I left with a new resolve.

We decided we would not visit the Tiger Kingdom because it seemed absurd that tigers would welcome a life of being petted by humans.  And there was still the outstanding and unanswered question of how the tigers came to accept this style of life?  Drugs or abuse?  Or perhaps something else?

Indochinese tigers are critically endangered – WWF reports that there’s thought to be less than 350 living in their natural habitat.  Zoo-based breeding programs have notoriously poor results.  Though in a turn of good news, news agencies like the BBC are reporting these tigers breeding in the wild.

The situation for Asian elephants isn’t much better.  WWF reports them as endangered. I visited an elephant sanctuary where they were purchased out of trades like teak logging and various tourism activities (trekking, riding, performing) to live out their lives in relative peace.  There are lots of options for visiting sanctuaries – I visited one of the first to have been established, though many others followed suit once they realized that profit incentives had switched.  A case of someone making the bold decision to lead and paving the way for others to join.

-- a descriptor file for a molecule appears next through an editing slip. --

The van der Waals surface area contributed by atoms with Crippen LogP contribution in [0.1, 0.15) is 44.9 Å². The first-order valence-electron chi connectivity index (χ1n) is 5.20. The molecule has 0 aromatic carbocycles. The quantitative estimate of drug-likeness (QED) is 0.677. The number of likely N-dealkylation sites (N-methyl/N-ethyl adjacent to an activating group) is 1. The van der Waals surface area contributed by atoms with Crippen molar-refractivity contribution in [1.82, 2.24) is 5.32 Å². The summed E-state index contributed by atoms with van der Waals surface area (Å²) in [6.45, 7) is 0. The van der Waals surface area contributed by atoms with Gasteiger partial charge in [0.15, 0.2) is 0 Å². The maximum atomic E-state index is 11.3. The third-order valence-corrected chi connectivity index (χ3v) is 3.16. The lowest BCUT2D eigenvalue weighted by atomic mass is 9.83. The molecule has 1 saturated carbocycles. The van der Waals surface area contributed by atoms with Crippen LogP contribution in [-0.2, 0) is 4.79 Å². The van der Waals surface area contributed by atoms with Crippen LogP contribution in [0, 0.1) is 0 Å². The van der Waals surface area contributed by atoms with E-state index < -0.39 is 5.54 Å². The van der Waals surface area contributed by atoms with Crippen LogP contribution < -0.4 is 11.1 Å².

I’ve been following a lot of discussion on these elephant sanctuaries in various Thailand travel groups online.  It’s a hot debate.  Some people elect out of the whole thing, some want assurances that these elephants have been given a new life and that the staff are also treated well, and some people don’t really seem to care either way.

I fall in the second group – I wanted assurances that the elephants and staff were treated well.  I wanted to support people buying elephants out of these abusive trades to give them a new life.  Maybe these elephants would never be able to live in their natural habitat again, though this seemed like the best possible solution to a large-scale and very complex issue.

Last week, I visited a monkey cave outside of Chiang Rai – that was an interesting experience.  It was a stop on a tour we booked to see the local temples, as well as the Golden Triangle. It was suggested that you pick up a stick when exiting the van in case a monkey got too aggressive with you.  Some of the visitors were teasing the monkeys with nuts you could purchase to feed them with.  Others were more interested in getting their photo taken with them than treating them well.